Memo to the micromanaged from Judy
- By Judith Welles
- Oct 16, 2008
The fear and powerlessness readers describe shows how much micromanagement can diminish employees’ commitment and drive. It also shows that we are more conditioned to react to our work environment rather than to try to control it.
Although micromanagement was the theme of many of the comments, few commented on what they could do to make the situation better. One writer noted the absence of comments about how to take charge of your career. He wrote, “I am a GS-15 Deputy CIO and on my way into the [Senior Executive Service’s Candidate Development Program]…. It is extremely disheartening and frustrating to see how disenfranchised these commenters are. What I haven’t read from most of these comments is how they have taken their own careers into their own hands. Have they had the courage to professionally have that crucial conversation with their management? Have you made your own changes to improve your situation…. Complaining and whining about management is the status quo. I can’t say that all managers are great, but it works both ways. I’m lucky that my staff can provide me with feedback to help me improve my leadership skills. Put up or shut up.”
For the micromanaged, you can take your career into your hands by learning to manage upward. Of course, managing upward might seem to be an impossible task, especially when a boss is difficult to work with. The key is to work on communication and find ways to connect with leadership. A little boldness helps, too.
For example, don’t be afraid to let others know that you completed a report or project benchmark. If you brought your A game, let others know.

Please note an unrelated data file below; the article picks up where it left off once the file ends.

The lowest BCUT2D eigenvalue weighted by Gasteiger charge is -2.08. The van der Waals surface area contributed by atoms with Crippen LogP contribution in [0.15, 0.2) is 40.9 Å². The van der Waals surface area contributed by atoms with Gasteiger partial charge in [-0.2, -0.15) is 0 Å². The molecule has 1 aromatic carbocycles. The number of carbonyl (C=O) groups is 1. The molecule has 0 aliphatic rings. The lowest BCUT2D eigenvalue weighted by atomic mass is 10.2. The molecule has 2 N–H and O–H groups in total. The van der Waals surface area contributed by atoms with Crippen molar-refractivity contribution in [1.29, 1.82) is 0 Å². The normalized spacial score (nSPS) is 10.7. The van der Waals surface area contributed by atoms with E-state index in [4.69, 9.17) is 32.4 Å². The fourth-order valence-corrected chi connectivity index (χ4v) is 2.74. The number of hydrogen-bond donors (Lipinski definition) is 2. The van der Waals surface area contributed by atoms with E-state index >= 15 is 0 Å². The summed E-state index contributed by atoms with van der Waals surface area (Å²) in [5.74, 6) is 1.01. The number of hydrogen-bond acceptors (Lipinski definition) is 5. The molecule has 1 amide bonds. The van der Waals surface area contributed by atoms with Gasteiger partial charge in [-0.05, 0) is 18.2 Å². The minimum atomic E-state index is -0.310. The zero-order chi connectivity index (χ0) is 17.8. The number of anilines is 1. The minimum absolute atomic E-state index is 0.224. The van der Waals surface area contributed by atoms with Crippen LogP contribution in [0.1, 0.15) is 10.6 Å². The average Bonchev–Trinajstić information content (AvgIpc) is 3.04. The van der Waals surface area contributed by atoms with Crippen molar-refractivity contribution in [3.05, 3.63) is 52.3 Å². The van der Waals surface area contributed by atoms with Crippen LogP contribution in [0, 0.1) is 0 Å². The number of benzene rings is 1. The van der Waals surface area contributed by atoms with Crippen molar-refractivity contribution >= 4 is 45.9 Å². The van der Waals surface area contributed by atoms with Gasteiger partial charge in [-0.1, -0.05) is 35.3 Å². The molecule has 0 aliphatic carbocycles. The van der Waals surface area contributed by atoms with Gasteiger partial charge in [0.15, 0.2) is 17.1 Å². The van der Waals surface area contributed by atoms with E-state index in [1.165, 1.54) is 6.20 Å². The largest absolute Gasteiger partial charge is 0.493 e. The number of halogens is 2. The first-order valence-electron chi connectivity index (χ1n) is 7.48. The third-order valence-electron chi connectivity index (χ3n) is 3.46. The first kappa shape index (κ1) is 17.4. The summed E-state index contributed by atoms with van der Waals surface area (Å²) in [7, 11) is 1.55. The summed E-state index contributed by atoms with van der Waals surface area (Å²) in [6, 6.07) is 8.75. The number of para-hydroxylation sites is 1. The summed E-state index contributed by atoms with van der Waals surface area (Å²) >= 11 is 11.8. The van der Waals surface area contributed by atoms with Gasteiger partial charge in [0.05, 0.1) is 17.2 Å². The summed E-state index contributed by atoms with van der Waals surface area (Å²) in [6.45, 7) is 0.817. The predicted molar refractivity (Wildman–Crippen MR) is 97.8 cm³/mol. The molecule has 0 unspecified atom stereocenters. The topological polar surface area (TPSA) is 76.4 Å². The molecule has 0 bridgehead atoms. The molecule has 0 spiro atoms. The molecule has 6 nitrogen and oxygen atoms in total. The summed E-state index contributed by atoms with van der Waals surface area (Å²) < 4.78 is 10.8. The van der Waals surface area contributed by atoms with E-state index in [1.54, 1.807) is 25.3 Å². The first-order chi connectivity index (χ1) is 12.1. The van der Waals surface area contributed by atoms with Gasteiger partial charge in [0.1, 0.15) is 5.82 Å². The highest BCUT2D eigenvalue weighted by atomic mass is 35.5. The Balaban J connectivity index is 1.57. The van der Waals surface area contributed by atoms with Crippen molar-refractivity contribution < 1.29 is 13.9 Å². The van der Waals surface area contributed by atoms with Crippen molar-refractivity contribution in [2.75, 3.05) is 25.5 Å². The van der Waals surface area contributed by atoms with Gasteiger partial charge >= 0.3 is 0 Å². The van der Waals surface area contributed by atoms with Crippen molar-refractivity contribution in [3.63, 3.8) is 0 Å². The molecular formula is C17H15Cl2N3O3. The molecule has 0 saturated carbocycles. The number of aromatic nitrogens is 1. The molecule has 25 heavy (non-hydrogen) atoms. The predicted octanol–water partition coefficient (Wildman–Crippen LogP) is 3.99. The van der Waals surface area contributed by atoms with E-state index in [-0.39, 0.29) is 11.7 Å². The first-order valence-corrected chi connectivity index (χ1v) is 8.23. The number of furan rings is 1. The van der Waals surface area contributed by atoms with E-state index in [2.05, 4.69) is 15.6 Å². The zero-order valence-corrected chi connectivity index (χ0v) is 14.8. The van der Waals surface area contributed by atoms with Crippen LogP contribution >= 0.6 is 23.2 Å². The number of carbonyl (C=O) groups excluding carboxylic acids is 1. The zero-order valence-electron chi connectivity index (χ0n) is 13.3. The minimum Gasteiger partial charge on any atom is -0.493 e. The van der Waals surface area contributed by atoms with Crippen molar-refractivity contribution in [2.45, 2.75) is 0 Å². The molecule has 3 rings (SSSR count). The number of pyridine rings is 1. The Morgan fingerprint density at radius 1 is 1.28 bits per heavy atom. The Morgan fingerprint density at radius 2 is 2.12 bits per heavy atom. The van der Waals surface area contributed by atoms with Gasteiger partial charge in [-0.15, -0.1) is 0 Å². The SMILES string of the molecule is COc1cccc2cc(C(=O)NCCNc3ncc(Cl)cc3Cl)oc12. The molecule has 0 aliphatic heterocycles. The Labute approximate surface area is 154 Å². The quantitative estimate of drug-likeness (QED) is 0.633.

It’s also appropriate to use informal opportunities, such as hallway conversations, to network and develop friendly work relationships, even with your boss.
Steve Katz, a former chief counsel at the Merit Systems Protection Board, compared managing difficult bosses with lion taming in his book “Lion Taming, Working Successfully with Leaders, Bosses and Other Tough Customers.” He described how to bring out the lion tamer in you to deal with the strong and powerful around you.
Although it was published a few years ago, the book’s premise is still relevant. Katz wrote about understanding and dealing with a lion’s — or leader’s — need for dominance, social standing and survival.
“Lion-taming is about rapport, not domination,” he wrote. “It means building trust, respect and confidence. Ultimately, managers accountable for performance are vulnerable because of it. As lion tamers know, lions need to know you won’t hurt them, they need to see you have something they need, and they need to let you give it to them.”
Lion taming is another way to view managing upward. It requires changing how you talk with the boss. Even though we all would like a boss to be a good listener, you can help make that happen by understanding and adapting to how your boss wants things communicated.
Some managers prefer a brief e-mail summary of a topic before meeting with you or highlights of a conversation in a few bullet points. As one senior-level employee commented, “If the boss wants everything done in charts in blue, I do charts in blue.”
It might also mean changing where you communicate. For example, the boss’ desk is not always the best place to talk. Many bosses feel cornered at their desks. Others feel that it is their private space, the equivalent of their home.
You need to find or create the lion’s pedestal in another part of their office or out of their office. Areas away from their desk include another seat where they feel comfortable and in command of the room, such as sitting at a conference table or in another chair or standing.
As an employee, you have more power than you realize, even if you are micromanaged. By finding things you and the boss c n agree on — such as the agency mission — and bring clear, on the manager’s terms, you can explore expectations and discuss priorities.